Remote sensing combined with a field survey is an effective method of monitoring intertidal sediments. The 0.0625mm grain size has long been used as a critical one, and the percentage of grains larger than the critical grain size has been widely used to classify tidal flat deposits. The remote sensing community has applied this principle to interpret optical remote sensing images without a detailed understanding of the correlation between grain size and the remotely sensed data. This paper aims to establish a new critical grain size effective for Landsat enhanced thematic mapper plus (ETM+) data. The influence of water content and topography on the spectral reflectance is also investigated. Tests were undertaken in the Gomso Bay tidal flats, Korea. Critical grain size tests were conducted for particles measuring 0.0625mm, 0.125mm, and 0.25mm, which revealed that a critical grain size of 0.25mm rather than 0.0625mm was a more effective standard. Surface water and interstitial water content were considered for their influence on optical reflectance, as Landsat ETM+ imaging is more responsive of the former. The 5, 7, and 4 ETM+ bands responded to surface water cover with a correlation coefficient of 0.90, 0.82, and 0.63, respectively. The interstitial water content related well to grain size with correlation coefficients of -0.59 for 0.0625mm, -0.62 for 0.125mm, and -0.81 for 0.25mm. A linear model was derived for the ETM+ band 4 data based on a 0.25mm critical grain size whist employing the principal component analysis method. The R2 value obtained was 0.85. Sediments with grain sizes less than 20% of 0.25mm, or larger grains, did not fit the model. Anomalies were interpreted as the effect of local topographic features. Employing Landsat data for intertidal sediment studies is indicated using the ETM+ band 4 and a target critical grain size of 0.25mm. Surface sediment classification based on remotely sensed data must circumspectly consider an effective critical grain size, water content, local topography, and intertidal structures.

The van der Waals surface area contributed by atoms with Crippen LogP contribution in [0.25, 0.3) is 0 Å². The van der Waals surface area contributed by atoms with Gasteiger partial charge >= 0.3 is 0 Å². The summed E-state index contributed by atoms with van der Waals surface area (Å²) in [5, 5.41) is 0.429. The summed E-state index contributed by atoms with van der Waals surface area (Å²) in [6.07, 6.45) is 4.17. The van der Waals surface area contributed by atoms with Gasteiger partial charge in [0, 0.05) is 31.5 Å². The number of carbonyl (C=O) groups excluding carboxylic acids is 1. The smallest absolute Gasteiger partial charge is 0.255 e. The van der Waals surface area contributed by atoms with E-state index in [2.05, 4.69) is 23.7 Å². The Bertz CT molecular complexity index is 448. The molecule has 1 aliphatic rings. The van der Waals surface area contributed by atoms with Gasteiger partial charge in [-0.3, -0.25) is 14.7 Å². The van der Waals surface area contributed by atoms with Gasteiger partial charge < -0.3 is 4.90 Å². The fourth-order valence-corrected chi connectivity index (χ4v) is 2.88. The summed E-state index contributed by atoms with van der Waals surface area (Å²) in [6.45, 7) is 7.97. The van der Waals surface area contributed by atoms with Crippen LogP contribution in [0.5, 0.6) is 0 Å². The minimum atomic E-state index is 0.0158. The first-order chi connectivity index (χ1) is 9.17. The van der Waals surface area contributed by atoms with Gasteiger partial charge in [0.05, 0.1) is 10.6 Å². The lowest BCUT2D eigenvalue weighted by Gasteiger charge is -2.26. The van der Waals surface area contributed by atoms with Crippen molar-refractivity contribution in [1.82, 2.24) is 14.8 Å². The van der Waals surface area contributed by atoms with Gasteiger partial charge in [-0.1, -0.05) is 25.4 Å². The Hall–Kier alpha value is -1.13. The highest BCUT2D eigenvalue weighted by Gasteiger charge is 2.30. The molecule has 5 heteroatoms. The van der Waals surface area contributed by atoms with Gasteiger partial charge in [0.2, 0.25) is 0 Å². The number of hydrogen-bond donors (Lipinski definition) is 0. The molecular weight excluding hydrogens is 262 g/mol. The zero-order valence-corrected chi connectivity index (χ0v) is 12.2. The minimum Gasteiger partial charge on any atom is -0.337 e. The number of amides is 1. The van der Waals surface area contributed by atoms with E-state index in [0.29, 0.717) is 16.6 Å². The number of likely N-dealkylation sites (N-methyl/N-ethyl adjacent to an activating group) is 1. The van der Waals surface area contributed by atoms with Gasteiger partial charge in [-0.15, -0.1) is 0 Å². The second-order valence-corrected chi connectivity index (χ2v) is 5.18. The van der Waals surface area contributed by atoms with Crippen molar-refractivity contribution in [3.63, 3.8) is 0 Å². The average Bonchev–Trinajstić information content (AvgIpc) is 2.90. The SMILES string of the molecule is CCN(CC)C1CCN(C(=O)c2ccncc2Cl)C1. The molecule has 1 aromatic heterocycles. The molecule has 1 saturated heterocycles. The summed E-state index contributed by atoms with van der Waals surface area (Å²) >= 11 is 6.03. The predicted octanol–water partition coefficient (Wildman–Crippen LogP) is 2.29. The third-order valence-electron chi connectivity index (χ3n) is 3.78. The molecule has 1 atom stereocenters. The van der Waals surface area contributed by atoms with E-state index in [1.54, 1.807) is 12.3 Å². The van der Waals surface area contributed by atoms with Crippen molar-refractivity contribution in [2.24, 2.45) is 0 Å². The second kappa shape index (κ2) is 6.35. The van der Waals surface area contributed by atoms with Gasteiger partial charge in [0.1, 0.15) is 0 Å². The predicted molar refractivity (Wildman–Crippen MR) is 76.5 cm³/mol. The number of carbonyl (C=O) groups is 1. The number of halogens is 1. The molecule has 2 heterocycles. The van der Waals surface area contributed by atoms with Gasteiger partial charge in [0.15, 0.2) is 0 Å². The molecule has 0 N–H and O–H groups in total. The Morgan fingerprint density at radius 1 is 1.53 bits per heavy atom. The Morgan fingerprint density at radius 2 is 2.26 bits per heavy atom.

Bibliographical noteFunding Information:
The Landsat ETM+ image was provided by NASDA (National Space Development Agency of Japan) under the ALOS (Advanced Land Observing Satellite) Research Program (No. 120). This work was supported by the Ministry of Science and Technology, Korea, under Space Development Program grants. The authors would like to thank Jong-Kook Choi, Kyung-Kuk Kang, Yoon-Kyung Lee, and Sung-Wook Choi for contributing to the field surveys and laboratory analysis.
All Science Journal Classification (ASJC) codes
- Aquatic Science